Mapping Where Time Goes

I wanted to know what was chewing up all my time, so I decided to create a map to better visualize where my time goes. Not only was I shocked at where my time was going, but also how little spare time remained.

Here are the steps I used to create a Where Does My Time Go Map:

  1. List everything you want and need to do in a week.
  2. For each entry, assign the number of days a week you want or need to do it, and put down how long it takes. Note: I prefer to use decimals for partial hours (versus minutes) because it makes it easier to complete the map.
  3. Reorder your list so that the tasks you do every day are listed first. Next put those that occur 6 day, then those for 5 days, 4 days, 3 days, 2 days, and 1 day.
  4. Grab a blank sheet of paper. Write the numbers 1 through 7, spaced approximately equally, across the top of the paper to represent the days of the week. Note: I chose not to use the names of the days because which days I did something was not as important as how much of my time was being used up.
  5. Subtract the average number of hours you sleep each night from 24 to get the number of hours available to you to do everything. I used 8, so I have 16 hours available. Write the numbers 1 through how ever many hours you have available spaced approximately equally down the left side of the paper.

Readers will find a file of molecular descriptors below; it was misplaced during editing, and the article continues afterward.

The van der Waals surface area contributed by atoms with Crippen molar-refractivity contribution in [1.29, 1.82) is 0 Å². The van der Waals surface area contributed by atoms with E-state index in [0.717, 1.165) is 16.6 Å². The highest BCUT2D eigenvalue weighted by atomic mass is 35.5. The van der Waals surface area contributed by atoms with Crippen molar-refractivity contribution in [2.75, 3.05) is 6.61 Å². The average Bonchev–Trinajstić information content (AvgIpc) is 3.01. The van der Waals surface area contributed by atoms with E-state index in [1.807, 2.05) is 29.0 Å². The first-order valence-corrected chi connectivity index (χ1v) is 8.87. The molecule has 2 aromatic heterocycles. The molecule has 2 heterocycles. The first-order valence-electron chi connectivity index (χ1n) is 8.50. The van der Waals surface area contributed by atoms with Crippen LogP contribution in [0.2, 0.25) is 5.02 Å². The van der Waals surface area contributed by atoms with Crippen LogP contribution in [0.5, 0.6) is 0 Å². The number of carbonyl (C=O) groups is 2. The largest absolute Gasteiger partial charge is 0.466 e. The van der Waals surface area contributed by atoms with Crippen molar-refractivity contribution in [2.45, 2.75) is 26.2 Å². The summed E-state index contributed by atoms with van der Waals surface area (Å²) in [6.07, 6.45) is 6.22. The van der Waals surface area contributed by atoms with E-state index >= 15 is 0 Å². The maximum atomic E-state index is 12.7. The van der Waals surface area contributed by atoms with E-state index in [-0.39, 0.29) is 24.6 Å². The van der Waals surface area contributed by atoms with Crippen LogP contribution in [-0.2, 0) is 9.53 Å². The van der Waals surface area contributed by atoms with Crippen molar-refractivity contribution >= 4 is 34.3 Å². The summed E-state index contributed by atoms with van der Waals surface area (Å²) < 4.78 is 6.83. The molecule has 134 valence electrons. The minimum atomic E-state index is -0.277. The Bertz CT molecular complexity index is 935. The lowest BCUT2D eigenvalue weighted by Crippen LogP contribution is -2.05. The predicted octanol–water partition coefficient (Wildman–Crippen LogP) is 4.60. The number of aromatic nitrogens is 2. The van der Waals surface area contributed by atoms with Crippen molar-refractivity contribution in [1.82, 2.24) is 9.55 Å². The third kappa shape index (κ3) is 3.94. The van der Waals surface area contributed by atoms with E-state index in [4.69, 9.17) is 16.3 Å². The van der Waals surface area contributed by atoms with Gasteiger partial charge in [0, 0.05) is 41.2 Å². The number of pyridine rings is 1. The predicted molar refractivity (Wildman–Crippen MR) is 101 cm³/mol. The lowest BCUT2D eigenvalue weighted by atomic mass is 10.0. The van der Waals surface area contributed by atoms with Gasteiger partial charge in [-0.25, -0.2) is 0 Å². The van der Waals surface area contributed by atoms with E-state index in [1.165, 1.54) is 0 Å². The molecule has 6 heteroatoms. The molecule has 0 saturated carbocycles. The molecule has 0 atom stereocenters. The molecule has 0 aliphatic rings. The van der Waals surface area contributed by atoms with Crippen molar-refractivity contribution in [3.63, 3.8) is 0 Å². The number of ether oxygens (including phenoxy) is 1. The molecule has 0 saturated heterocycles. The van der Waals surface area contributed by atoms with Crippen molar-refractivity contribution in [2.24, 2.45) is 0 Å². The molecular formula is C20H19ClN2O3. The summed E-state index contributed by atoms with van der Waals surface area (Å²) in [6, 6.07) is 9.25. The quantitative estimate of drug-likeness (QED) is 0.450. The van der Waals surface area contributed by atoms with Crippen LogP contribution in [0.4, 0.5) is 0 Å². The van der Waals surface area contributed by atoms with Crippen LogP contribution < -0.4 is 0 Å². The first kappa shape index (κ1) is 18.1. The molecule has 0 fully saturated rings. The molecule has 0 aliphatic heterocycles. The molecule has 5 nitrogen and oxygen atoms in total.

6. Start with the first 7-day item on your list. Draw a rectangle to block off the days and the hours for the task. Repeat this step for all the 7-day entries. Do the 6-day items next.
  7. Map the remaining entries from your list. Note: Once the 6-day tasks are mapped out, you can fill the leftover 1-day space with 1-day tasks; 5-day items can match with 1 or 2-day things; 4-day with 1, 2, or 3-day items; etc.

Example of a partial Where Does My Time Go Map:


Once I completed my Where Does My Time Go Map, I realized I had little or no time remaining for unexpected things, like taking an animal to the vet, visiting a sick friend, or fixing a leaky faucet. I also forgot to list some of the more mundane things, like dusting, vacuuming, or grocery shopping. So, I used my Where Does My Time Go list to prioritize my time. I started by adding things I hadn’t thought of the first time through, such as spend time with friends, watch a favorite tv show, and laundry. Then, after assigning days and how long, I reordered my list again to put the 7-day items first and the 1-day items last. Next, I took a hard look at the list to remove items or reduce their allotted time in order to fit it all in.

I did not create the Where Does My Time Go Map to schedule my every waking moment—I hate being scheduled. Instead, I use the map to raise my awareness of how I spend my time so I can make better choices about the demands placed on that precious resource.


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